Decoupling effort shows US underrates China

By Wang Jiamei Source:Global Times Published: 2019/9/29 20:32:05

A trader works at the New York Stock Exchange in New York, the United States, on May 13, 2019. (Photo: Xinhua)

Some fanatical US hawks need to take a closer look at what the Chinese economy has achieved over the past 70 years, instead of devising crazy ideas about a US-China decoupling. Why? Because they are playing with fire and seriously underestimating the development of China's manufacturing industry and companies.

The news that the Trump administration is considering delisting Chinese companies from US stock exchanges seems to be the latest attempt at a decoupling. The move is said to be part of a broader effort to limit US investment in China. 

Major US stock indexes fell following this news on Friday, with US-listed shares of Chinese companies tumbling. Alibaba sank 5.15 percent, was down 5.95 percent, and Baidu Inc declined 3.67 percent.

US Treasury spokesperson Monica Crowley was quoted in a Saturday report as saying that, "The administration is not contemplating blocking Chinese companies from listing shares on US stock exchanges at this time." The denial is likely only an attempt to reassure the market.

Whatever the real intentions of the US Treasury are, the news itself is expected to have significant repercussions for the Chinese and US economies, as well as their companies, in the future. Nowadays, certain US hawks are relentless in seeking a decoupling from China, which has already caused disruption to normal business operations and financial markets.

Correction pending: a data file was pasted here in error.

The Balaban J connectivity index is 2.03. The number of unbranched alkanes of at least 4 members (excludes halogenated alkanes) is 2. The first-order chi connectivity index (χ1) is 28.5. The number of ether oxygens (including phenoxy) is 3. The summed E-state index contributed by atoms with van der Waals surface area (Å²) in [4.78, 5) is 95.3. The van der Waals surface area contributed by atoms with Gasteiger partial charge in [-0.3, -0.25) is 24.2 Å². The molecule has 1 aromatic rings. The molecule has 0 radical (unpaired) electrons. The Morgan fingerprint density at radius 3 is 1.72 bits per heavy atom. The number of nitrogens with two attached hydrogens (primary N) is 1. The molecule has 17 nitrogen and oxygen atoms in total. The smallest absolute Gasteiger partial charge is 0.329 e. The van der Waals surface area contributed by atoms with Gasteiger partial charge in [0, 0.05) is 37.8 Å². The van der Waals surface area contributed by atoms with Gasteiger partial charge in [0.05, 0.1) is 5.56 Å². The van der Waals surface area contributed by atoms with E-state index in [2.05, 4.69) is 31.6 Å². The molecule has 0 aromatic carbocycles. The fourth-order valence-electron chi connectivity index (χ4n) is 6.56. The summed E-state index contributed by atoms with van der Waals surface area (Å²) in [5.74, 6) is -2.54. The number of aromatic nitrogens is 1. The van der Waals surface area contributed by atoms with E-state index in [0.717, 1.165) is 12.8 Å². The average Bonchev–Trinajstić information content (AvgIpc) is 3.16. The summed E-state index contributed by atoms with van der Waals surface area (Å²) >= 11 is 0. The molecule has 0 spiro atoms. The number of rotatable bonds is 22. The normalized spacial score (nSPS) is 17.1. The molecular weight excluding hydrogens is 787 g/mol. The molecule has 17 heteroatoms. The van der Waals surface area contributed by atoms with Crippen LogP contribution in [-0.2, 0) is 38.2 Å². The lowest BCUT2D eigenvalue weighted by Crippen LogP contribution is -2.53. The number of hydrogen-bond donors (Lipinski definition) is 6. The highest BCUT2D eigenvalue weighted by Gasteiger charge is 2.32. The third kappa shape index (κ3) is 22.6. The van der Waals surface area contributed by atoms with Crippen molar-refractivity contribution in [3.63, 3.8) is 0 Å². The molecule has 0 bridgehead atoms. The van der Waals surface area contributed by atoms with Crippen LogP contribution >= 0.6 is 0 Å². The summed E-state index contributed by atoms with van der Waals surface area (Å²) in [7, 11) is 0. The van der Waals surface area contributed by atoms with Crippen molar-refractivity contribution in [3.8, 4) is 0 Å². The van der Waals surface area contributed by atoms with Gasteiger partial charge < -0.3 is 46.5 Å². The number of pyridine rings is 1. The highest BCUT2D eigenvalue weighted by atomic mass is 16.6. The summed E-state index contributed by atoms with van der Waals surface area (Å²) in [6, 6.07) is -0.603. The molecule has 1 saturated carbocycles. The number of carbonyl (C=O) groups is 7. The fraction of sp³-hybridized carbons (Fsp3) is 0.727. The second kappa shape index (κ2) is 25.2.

One of the possible consequences of the uncertain ban on Chinese listings is that US-listed Chinese companies may start considering contingency plans, or at least restrain their business expansion in the US, given rising uncertainties from the US-China trade war. US companies that have investments in China may also need to think about the same issues. In the end, the US will see its remaining growth impetus depleted by concerns over future risks and policy uncertainties.

Some US politicians seem to believe that a decoupling from China will be simple and that it won't significantly impact its economy. 

Such an arrogant belief in reality underlines a serious underestimation of what the Chinese economy and Chinese companies are capable of today. After 70 years of development, China has built a world-class manufacturing industry, and has an independent and complete modern industrial system. 

It was during the development process that a number of outstanding Chinese companies emerged, some of which are now listed in the US. 

It should be noted that the listing of Chinese companies in the US is not just beneficial to China, but also to US investors. And the future growth of these Chinese companies may mean a lot more to US citizens, especially those with a 401(k) plan.

It is foolish for US hawks to try to decouple. After all, it is US consumers and investors that will bear the costs.

The author is a reporter with the Global Times.


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